|4.||Canon 77D||131 mm||100 mm||76 mm||540 g||600||n||Feb 2017||899|
|5.||Canon 760D||132 mm||101 mm||78 mm||565 g||440||n||Feb 2015||649|
|6.||Canon G5 X||112 mm||76 mm||44 mm||353 g||210||n||Oct 2015||799|
|7.||Canon M3||111 mm||68 mm||44 mm||366 g||250||n||Feb 2015||679|
|8.||Canon 1200D||130 mm||100 mm||78 mm||480 g||500||n||Feb 2014||449|
|9.||Canon G7 X||103 mm||60 mm||40 mm||304 g||210||n||Sep 2014||699|
|10.||Canon 100D||117 mm||91 mm||69 mm||407 g||380||n||Mar 2013||549|
|11.||Canon 700D||133 mm||100 mm||79 mm||580 g||440||n||Mar 2013||649|
|12.||Canon 650D||133 mm||100 mm||79 mm||575 g||440||n||Jun 2012||849|
|13.||Canon M||109 mm||66 mm||32 mm||298 g||230||n||Jul 2012||599|
|14.||Canon 1100D||130 mm||100 mm||78 mm||495 g||700||n||Feb 2011||449|
|15.||Canon 550D||129 mm||98 mm||62 mm||530 g||440||n||Feb 2010||699|
|16.||Canon 500D||129 mm||98 mm||62 mm||520 g||400||n||Mar 2009||799|
|17.||Sony RX100 IV||102 mm||58 mm||41 mm||298 g||280||n||Jun 2015||999|
|Notes: Measurements and pricing do not include easily detachable parts, such as add-on or interchangeable lenses or optional viewfinders.|
Any camera decision will naturally be influenced heavily by the price. The manufacturer’s suggested retail prices give an idea on the placement of the camera in the maker’s lineup and the broader market. Usually, retail prices stay at first close to the launch price, but after several months, discounts become available. Later in the product cycle and, in particular, when the replacement model is about to appear, further discounting and stock clearance sales often push the camera price considerably down. Then, after the new model is out, very good deals can frequently be found on the pre-owned market.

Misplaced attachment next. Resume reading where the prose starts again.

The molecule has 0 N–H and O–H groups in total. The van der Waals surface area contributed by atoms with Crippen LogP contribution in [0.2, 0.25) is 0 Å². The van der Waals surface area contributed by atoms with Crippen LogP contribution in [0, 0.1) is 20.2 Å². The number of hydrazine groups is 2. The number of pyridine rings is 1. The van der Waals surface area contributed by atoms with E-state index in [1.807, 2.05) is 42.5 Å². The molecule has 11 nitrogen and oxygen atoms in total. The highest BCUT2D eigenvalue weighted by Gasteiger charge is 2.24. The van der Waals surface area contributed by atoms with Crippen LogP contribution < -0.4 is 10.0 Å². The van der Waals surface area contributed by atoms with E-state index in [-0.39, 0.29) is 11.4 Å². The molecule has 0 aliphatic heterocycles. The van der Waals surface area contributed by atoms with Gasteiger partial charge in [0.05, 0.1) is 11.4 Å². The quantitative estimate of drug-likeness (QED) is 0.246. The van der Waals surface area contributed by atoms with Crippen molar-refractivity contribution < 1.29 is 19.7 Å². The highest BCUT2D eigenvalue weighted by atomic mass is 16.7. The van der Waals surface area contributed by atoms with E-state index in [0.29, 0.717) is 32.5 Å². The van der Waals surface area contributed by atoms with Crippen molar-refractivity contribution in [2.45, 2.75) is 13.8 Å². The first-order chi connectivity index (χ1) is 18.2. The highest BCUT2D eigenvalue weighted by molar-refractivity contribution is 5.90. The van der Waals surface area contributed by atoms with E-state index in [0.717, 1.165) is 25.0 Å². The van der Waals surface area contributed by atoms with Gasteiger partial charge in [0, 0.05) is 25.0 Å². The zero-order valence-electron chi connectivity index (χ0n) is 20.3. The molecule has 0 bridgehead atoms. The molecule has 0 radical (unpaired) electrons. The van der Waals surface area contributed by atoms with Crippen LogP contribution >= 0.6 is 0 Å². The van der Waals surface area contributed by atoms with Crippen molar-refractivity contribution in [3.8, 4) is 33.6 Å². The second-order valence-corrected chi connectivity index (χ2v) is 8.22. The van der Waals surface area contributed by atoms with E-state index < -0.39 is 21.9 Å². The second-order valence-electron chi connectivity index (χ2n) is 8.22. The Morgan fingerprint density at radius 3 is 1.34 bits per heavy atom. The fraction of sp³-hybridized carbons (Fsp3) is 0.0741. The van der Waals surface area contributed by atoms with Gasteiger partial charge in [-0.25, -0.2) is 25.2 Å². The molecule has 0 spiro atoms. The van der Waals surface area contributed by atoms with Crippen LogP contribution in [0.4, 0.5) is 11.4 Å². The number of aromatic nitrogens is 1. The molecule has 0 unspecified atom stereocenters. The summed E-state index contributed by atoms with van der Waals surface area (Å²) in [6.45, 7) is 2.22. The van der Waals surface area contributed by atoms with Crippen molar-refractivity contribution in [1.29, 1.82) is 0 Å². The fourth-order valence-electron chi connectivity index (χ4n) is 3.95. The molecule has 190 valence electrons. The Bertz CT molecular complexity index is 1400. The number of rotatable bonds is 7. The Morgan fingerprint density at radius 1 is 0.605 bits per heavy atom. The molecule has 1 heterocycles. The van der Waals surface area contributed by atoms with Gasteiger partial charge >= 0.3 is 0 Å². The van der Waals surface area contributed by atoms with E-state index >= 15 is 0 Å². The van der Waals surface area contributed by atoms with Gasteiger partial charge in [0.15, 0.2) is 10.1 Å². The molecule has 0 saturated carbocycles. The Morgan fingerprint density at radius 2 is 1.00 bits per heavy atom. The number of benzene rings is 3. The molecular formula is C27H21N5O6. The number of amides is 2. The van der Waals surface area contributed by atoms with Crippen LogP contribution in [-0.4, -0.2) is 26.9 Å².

The size of the sensor inside a digital camera is one of the key determinants of image quality. A large sensor will generally have larger individual pixels that offer better low-light sensitivity, provide wider dynamic range, and have richer color-depth than smaller pixels in a sensor of the same technological generation. Further, a large sensor camera will give the photographer additional creative options when using shallow depth-of-field to isolate a subject from its background. On the downside, larger sensors are more costly to manufacture and tend to lead to bigger and heavier cameras and lenses.
Of the two cameras under consideration, the Canon 600D features an APS-C sensor and the Canon G7 X Mark II an one-inch sensor. The sensor area in the G7X Mark II is 65 percent smaller. As a result of these sensor size differences, the cameras have a format factor of, respectively, 1.6 and 2.7. Both cameras have a native aspect ratio (sensor width to sensor height) of 3:2.